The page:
Lasseter can't shut up about Ghibli, and I can't stop listening.
Some Pixar employees have looked to Ghibli for guidance. I've read that when they feel stuck on a particular movie, they'll pop in a Ghibli film for inspiration. Pixar has benefited greatly from the wisdom of Miyazaki and Studio Ghibli.
Disney, too, can learn from Ghibli.
Studio Ghibli is an organization with principles, and they actually stick to them. Disney received much applause for killing the practice of releasing awful direct-to-video sequels. Miyazaki never did sequels in the first place.
While there have certainly been great sequels, most are rehashes, suggesting a dearth of creativity. What does Cars 2 have to offer the world besides profits to shareholders? Is Pixar selling its soul to do great films that don't lend themselves well to merchandising, such as Wall-E and Ratatouille?
Disney is receiving much praise for bringing back 2D-animated features. Some animation fans are hoping that The Princess and the Frog may usher in a new era of Disney animation. 2D animation never died. Studio Ghibli was doing 2D all this time. Where were you?
But this update is not about movies. It's about theme parks.
The Walt Disney Company once boasted that they replace all of the light bulbs on Disneyland's Main Street when they reach 80 percent of their lifespan. Today they shine until they burn out. Is it too much to ask Disney to live up to their own principles?
When Lasseter became the Principal Creative Adviser at Imagineering and an overall head honcho at Disney, I hoped that he would bring some of these principles and ideals he learned from Ghibli to Disney theme parks. Instead, valuable real estate has been gobbled up by all manner of Pixar franchises, from Cars to Toy Story. There was even a concept in the works for a Wall-E attraction according to the usual rumor mills, which leads me to ask if anyone at Disney actually watched the movie.
Were movie tie-ins what made Lasseter fall in love with Disneyland in the first place? While Disneyland has always had rides based on Disney films, I'd wager that his affinity for the park would have more to do with the great original works of WED like Pirates and Mansion that made Disneyland what it is today. Who knows, he would never talk to a fan like me. If I could I would ask him, can Disneyland not be a launching ground for original works instead of a dumping ground for every movie tie-in ride Disney wants to infest the parks with?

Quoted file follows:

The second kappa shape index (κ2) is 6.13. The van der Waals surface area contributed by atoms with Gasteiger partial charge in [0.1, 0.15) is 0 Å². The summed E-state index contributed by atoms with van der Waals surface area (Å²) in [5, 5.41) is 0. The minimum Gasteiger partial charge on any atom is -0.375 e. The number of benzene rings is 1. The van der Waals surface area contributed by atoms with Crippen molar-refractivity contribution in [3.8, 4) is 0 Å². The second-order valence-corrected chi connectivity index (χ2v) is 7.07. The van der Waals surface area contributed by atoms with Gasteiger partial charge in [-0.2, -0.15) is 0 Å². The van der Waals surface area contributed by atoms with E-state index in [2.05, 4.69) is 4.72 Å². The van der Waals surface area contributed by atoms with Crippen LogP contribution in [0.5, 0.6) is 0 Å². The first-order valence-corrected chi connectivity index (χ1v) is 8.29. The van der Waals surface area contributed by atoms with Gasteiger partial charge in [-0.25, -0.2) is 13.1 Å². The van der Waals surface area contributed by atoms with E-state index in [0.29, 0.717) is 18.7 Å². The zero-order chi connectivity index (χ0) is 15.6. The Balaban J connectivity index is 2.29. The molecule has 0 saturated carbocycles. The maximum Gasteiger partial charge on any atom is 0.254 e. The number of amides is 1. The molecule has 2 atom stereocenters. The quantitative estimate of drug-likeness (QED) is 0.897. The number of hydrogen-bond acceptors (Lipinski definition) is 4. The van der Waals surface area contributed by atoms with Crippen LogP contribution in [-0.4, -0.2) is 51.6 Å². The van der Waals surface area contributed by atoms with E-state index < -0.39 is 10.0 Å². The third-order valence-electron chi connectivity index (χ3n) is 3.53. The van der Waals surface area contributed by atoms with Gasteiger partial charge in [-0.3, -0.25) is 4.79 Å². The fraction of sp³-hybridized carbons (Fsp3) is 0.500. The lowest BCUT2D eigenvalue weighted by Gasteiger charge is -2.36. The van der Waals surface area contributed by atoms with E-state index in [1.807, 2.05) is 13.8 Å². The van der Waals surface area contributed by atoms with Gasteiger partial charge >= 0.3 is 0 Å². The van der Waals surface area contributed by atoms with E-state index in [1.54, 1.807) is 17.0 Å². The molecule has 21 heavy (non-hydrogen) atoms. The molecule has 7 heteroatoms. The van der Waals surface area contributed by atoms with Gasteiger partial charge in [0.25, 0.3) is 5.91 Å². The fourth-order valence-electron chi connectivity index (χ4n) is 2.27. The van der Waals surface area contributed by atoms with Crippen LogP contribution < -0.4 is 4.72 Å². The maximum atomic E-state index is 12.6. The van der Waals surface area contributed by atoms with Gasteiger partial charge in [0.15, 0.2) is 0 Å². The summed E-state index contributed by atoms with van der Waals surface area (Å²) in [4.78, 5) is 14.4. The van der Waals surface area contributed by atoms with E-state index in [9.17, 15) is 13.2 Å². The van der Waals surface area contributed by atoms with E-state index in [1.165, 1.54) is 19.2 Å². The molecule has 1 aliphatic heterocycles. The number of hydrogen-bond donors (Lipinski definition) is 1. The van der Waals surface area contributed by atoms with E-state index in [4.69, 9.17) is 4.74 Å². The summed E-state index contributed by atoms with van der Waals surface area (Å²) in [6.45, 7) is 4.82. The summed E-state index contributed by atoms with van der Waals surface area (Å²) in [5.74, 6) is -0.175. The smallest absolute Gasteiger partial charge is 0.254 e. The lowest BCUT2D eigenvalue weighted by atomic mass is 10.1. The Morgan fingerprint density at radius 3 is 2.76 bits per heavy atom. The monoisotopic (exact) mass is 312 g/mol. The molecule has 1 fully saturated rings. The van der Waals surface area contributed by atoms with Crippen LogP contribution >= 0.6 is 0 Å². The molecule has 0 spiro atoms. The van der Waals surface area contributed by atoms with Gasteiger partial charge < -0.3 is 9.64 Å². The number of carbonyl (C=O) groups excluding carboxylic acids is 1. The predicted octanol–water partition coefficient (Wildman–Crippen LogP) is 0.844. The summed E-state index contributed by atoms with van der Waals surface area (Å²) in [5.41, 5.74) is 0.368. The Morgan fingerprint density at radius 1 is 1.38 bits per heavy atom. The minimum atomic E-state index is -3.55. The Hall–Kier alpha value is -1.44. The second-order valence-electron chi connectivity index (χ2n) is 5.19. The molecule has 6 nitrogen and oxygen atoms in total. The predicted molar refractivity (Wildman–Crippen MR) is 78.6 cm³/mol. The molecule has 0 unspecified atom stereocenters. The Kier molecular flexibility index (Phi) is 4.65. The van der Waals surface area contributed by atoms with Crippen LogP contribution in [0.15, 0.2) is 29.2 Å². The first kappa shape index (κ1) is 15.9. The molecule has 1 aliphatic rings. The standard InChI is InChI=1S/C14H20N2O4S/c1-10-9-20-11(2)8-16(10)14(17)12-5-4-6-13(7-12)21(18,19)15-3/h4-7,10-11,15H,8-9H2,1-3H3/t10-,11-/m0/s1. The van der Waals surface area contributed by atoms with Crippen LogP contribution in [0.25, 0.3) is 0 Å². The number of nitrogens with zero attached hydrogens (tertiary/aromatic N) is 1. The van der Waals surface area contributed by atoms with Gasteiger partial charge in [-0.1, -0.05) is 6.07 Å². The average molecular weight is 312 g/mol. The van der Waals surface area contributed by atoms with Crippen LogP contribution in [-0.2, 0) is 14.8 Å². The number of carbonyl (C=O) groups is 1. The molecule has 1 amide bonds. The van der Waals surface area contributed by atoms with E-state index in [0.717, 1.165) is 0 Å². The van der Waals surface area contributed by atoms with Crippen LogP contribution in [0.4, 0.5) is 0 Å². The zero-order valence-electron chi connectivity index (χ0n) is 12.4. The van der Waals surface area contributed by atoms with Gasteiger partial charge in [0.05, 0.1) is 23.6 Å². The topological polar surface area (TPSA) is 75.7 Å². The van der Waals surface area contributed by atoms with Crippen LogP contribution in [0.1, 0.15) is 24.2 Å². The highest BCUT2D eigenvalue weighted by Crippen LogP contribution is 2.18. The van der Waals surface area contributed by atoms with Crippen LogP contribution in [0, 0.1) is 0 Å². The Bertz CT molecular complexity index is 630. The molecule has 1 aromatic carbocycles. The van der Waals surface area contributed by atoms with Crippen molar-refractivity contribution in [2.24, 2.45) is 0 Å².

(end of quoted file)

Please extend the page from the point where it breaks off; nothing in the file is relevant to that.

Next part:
In this 1991 interview Hayao Miyzaki speaks about creativity.
We live in an age when it is cheaper to buy the rights to movies than to make them. Rather than suffer all the problems of making movies, it often seems more expedient to buy them from abroad. In fact, movie producers in Japan have the impression they can buy what they want as easily as if from a vending machine. People often come to me and say point-blank: "Make a film for us as you can see fit. We'll pay whatever you ask." I think Japan today is in an age unsuited to creativity.It is much easier and cheaper to take an established world, such as Toy Story, and fit it into a themed environment, than to make one entirely from scratch. It's also cheaper to transplant that attraction (especially if you don't care where it goes or if its location even makes sense) into other Disney theme parks than to create a new one entirely from scratch.
The result is that there are fewer opportunities for artists to create. Walt's famous quote, "Disneyland will never be complete as long as there is imagination left in the world." is used to defend awful projects such as the addition of characters and a USA scene to It's a Small World.
Why not use that quote to combat the proliferation of cloned attractions at Disney theme parks? While cloned attractions may be good for Disney's bottom line, it's not good for the artistry of its theme parks. This one-size-fits-all mentality to attractions is the result of a drought of creativity and imagination.
Rattling around in some young artist's brain is the next Pirates of the Caribbean, Tiki Room or Horizons. If Imagineering's only job is to figure out how to plop Woody, Stitch or Nemo into Disney theme parks and then copy-paste them all over the world, then what business does it have calling itself a creative organization? Money can't buy creativity. The power structure at Imagineering and Disney itself must be adjusted so that original ideas may come to fruition, even if they come from the most unlikely of sources.
Another blog will suggest that Imagineers be Disney. I've got another suggestion. Be Ghibli. Be like Ghibli and be proud. After all, this is an organization that respects its works enough to maintain a museum celebrating them. They don't go back and insert Totoros into Nausicaa. Disney is an organization that is only now figuring out where to put The Disney Gallery, a collection of works that showcase Disneyland art, past and present, when it should have never been displaced in the first place, especially for a soulless marketing campaign.
Be Ghibli. It worked for Pixar. It can work for Disney theme parks.
To watch Lasseter freak out over Miyazaki's visit to Pixar watch this video.